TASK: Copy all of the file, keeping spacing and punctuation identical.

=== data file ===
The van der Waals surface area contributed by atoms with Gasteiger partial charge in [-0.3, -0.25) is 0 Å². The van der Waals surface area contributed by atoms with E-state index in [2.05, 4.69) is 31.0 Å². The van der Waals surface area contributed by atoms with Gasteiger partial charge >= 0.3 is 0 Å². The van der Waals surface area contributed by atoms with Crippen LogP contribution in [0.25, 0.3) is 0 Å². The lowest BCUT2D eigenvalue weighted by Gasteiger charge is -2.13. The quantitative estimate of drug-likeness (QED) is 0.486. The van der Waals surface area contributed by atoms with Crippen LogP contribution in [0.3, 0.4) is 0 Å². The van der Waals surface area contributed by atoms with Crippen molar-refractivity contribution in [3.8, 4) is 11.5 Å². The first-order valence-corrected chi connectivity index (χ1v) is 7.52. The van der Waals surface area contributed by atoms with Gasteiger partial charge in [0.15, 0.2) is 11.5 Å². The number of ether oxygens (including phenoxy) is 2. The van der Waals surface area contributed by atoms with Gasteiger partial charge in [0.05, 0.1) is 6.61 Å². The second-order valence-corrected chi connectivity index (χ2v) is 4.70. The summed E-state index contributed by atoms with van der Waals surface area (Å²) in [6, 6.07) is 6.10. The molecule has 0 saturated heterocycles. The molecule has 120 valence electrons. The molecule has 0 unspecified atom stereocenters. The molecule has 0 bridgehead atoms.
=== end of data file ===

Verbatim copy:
The van der Waals surface area contributed by atoms with Gasteiger partial charge in [-0.3, -0.25) is 0 Å². The van der Waals surface area contributed by atoms with E-state index in [2.05, 4.69) is 31.0 Å². The van der Waals surface area contributed by atoms with Gasteiger partial charge >= 0.3 is 0 Å². The van der Waals surface area contributed by atoms with Crippen LogP contribution in [0.25, 0.3) is 0 Å². The lowest BCUT2D eigenvalue weighted by Gasteiger charge is -2.13. The quantitative estimate of drug-likeness (QED) is 0.486. The van der Waals surface area contributed by atoms with Crippen LogP contribution in [0.3, 0.4) is 0 Å². The van der Waals surface area contributed by atoms with Crippen molar-refractivity contribution in [3.8, 4) is 11.5 Å². The first-order valence-corrected chi connectivity index (χ1v) is 7.52. The van der Waals surface area contributed by atoms with Gasteiger partial charge in [0.15, 0.2) is 11.5 Å². The number of ether oxygens (including phenoxy) is 2. The van der Waals surface area contributed by atoms with Gasteiger partial charge in [0.05, 0.1) is 6.61 Å². The second-order valence-corrected chi connectivity index (χ2v) is 4.70. The summed E-state index contributed by atoms with van der Waals surface area (Å²) in [6, 6.07) is 6.10. The molecule has 0 saturated heterocycles. The molecule has 120 valence electrons. The molecule has 0 unspecified atom stereocenters. The molecule has 0 bridgehead atoms.